Go is the second installation in “The Modern Series,” a group of exhibitions focusing on modern art in the collection of the Art Institute of Chicago. Coming a year after Shatter Rupture Break, which explored the beginnings of modernism through the fragmentation, disruption, and disconnections wrought by artists at the end of the 19th century and beginning of the 20th, the emphasis is now on speed. Not only does Go pick up where the first installation left off; it revs its engines and zooms away.
Both changes in technology and an increasingly faster pace of life at the turn of the 20th century allowed for new ways of capturing and expressing people, animals, and objects in motion. Highlighting works from the collection, plus a few outside loans, Go insightfully incorporates a range of media in evocative, often profound pairings or groupings of works from the early 20th century through the present day. There’s something for everyone here: painting, photography, works on paper, decorative arts, textiles, film, sound, and sculpture are all included.
The exhibition provokes from the beginning, featuring a quote not by an artist but from advertising. A 1955 Studebaker slogan travels along the entry wall in shiny chrome-colored letters: “Get behind the wheel, give the speedster the gas, and thrill to the feel of its spectacular go…” The next room offers three works made between 1930 and 1955 that speak to the artistic translation of motion. Evanston-born filmmaker D.A. Pennebaker’s first documentary, Daybreak Express, set to Duke Ellington’s tune of the same name, presents a dizzying and increasingly exuberant train ride along New York City’s now-demolished Third Avenue elevated track, invoking early modern pioneers of experimental film like Man Ray and Len Lye with a layered, kaleidoscopic ending of color, text, and image. Germaine Krull’s eight photographs taken during a car trip between Paris and the south of France in 1930 show her experimenting with angles and subject matter to display the effects of being in a speeding vehicle–a view over the blurred windshield, or down onto rough tire tracks carved through the muddy side of the road.
On the opposite wall, twelve of Marcel Duchamp’s Rotoreliefs, circular lithographs printed with geometric optical illusions, spin silently on small black turntables made to look like film projectors. Duchamp created sets of these double-sided discs in 1935 for an industrial fair; though they seem like records, they play a double trick on the viewer as optical illusions. A second set of discs were printed in 1953, and the AIC’s set is from this second run. Impressive as a group, their hypnotic, rotating images would provide a soothing relief to Pennebaker’s film, if they were not also created to purposely disorient the viewer.
The exhibition design enhances the theme, with the dark gray walls of the first room opening to bright white in the second room; moving in between the two spaces feels like traveling through a dark tunnel into daylight. In the second section, works from the collection, plus a few loans, are broken up into pairs and groups by six staggered, parallelogram-shaped floating walls which pull the eye toward a printed tablecloth by Sonia Delaunay featuring a black, green, and red circle reminiscent of a target. Consistent with the theme of motion in art, some of the usual suspects are present here: a gorgeous 1887 Eadweard Muybridge collotype of a bird in flight; a friendly, autumnal Jackson Pollock; and just the right amount of Art Deco and midcentury chrome, with Oskar Schlemmer’s bronze and nickel Abstract Figure and a MR 20 Armchair by Mies van der Rohe.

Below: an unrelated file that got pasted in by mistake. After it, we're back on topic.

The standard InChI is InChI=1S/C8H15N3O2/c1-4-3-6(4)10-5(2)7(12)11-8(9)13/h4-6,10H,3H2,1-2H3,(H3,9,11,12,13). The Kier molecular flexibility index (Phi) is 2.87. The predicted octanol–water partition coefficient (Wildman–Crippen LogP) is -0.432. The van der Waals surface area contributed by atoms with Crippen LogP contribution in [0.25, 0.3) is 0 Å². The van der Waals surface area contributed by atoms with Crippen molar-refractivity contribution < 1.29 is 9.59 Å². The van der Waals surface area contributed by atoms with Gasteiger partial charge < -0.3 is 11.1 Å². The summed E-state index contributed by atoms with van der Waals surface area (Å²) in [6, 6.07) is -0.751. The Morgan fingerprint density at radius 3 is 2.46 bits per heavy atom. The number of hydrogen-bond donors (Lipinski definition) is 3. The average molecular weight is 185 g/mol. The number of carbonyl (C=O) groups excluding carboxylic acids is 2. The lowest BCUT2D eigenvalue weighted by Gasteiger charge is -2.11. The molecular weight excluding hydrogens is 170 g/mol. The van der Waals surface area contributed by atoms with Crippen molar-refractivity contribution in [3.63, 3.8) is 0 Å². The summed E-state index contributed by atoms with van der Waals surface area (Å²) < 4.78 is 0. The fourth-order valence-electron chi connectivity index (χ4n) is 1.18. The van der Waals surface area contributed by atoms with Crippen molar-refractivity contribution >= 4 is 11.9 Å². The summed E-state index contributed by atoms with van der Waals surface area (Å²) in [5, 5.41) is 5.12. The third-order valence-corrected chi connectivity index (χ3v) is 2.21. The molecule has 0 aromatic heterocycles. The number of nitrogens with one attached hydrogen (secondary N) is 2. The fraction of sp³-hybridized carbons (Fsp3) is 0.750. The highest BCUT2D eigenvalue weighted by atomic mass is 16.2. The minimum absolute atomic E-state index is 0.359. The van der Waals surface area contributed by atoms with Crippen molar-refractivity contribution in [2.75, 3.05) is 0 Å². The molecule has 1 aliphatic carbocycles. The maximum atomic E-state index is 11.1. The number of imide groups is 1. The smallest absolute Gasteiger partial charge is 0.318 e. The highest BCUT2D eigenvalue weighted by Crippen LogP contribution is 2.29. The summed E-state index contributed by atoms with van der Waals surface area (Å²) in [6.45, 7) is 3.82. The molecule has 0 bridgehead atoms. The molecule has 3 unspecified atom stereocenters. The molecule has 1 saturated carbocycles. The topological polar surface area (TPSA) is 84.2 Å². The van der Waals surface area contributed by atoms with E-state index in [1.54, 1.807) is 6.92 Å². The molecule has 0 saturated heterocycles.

The installation even encourages movement, as one shifts back and forth between the floating walls and the perimeter of the space, while the works on view engage with each other in fascinating and often unexpected ways. My favorite moments are in the more challenging pairs or groups the curators offer, exciting and perhaps startling to a viewer accustomed to the typical interpretations of speed and motion in the 20th century mentioned above. For example, an intriguing conversation takes place in the center of the room between two AIC favorites: Fernand Léger’s tubular Railway Crossing (Sketch) from 1919, opposite Ellsworth Kelly’s 1953 Train Landscape, and moderated by a small placard next to the Léger, on which is printed a quote by philosopher and educator John Dewey: “How can a public be organized, we may ask, when literally it does not stay in place?” Several more of these placards, printed with quotes or statements from various sources about motion and speed, are located throughout the exhibition to great effect.
This question, posed in Dewey’s 1927 book The Public and Its Problems, refers to the negative effects of constant motion on one’s ability to form both an individual and group identity, and offers inspiration to draw connections between Léger’s jumble of tubes, lines, and arrows and the sunny calm of the Kelly, made while the artist was living in Paris. If the Léger, like the Pennebaker film, signals the chaos and fragmentation of modern movement by train, perhaps the Kelly speaks to the passive calm that can also be gleaned by several hours on a train watching a landscape roll by. These potentially opposing viewpoints only lead toward a deeper reflection on what motion meant to these two artists in their particular times, and what we can personally gain (or have taken from us) by being in motion. Moments like this occur throughout this fantastic and contemplative exhibition, suggesting the viewer reflect not only on motion in the art on view, but how the effect of motion extends into our everyday life.
Go is on display at the Art Institute of Chicago through June 4th during regular museum hours. Tickets start at $29 for non-members. Entry is free for members.For more information, visit http://www.artic.edu/exhibition/go.